The Enright Files: Conversations about jazz with Gary Giddins
It's been said that writing about music is like dancing about architecture. It might also be said that the only thing harder than playing jazz music … is writing about jazz music.
Trying to capture in written language the intuitive art of musical improvisation and to do with lively, crisp prose that rings true is a rare sort of alchemy. But few musicians or readers would argue that Gary Giddins has mastered that art.
Gary Giddins discovered jazz as a teenager, and it changed his life. And he, in turn, became one of the most influential jazz journalists of the past century.
His regular column, Weather Bird, appeared in the Village Voice for more than 30 years, and he has written columns and essays on virtually every jazz musician of consequence. He's won dozens of awards and honours for his writing and journalism, from a Grammy Award for Best Liner Notes to a National Book Critics Circle Award to a Lifetime Achievement Award from the Jazz Journalists Association.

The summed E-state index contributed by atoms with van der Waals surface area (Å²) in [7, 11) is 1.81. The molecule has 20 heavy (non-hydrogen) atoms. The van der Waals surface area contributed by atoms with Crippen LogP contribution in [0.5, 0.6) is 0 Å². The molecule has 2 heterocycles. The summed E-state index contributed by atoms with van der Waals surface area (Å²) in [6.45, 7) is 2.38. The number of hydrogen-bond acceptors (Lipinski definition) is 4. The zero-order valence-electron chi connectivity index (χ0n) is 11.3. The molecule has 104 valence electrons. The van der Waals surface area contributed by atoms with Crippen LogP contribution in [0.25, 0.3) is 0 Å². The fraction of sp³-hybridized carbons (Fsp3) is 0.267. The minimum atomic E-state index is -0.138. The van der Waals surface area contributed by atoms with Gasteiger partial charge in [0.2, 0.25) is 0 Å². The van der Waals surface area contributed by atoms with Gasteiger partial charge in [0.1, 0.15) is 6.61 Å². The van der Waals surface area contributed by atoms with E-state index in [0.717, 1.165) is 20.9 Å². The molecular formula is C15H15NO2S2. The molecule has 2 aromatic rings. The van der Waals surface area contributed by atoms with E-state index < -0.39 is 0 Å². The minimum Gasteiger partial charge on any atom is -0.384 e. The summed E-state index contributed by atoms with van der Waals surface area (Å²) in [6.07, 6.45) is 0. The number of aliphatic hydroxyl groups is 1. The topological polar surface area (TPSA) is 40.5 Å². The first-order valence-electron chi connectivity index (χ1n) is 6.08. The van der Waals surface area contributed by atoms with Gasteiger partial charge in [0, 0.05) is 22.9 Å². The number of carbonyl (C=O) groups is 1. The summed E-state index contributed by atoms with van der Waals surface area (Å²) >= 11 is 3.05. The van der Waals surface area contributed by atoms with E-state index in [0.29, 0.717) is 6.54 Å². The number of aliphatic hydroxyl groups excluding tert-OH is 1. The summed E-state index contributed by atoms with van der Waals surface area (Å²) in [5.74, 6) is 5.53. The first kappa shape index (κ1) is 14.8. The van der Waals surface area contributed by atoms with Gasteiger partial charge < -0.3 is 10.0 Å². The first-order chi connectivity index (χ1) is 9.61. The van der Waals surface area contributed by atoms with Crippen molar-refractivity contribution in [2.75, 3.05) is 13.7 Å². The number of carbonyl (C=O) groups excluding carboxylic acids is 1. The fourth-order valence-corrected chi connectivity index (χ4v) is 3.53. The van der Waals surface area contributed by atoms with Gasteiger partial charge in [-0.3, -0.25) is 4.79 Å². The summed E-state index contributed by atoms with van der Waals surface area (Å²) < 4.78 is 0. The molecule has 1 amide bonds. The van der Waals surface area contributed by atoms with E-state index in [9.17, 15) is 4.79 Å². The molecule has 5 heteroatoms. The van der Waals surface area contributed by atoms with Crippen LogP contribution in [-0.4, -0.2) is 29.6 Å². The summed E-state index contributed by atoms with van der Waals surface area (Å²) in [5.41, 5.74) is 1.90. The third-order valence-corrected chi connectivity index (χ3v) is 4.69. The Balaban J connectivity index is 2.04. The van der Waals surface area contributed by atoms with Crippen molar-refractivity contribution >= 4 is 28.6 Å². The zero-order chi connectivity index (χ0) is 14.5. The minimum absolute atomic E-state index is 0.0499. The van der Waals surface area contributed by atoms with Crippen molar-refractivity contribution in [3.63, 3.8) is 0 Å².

Giddins' books include Visions of Jazz: The First Century, Satchmo: The Genius of Louis Armstrong, Celebrating Bird: The Triumph of Charlie Parker and a two-volume biography of Bing Crosby,
CBC Radio's The Sunday Edition is a show with a particular fondness for jazz ... and they've had the good fortune to have Gary Giddins appear on the program several times to talk about the music and the musicians. On this month's edition of The Enright Files, we present three conversations between Michael Enright and Gary Giddins talking about jazz.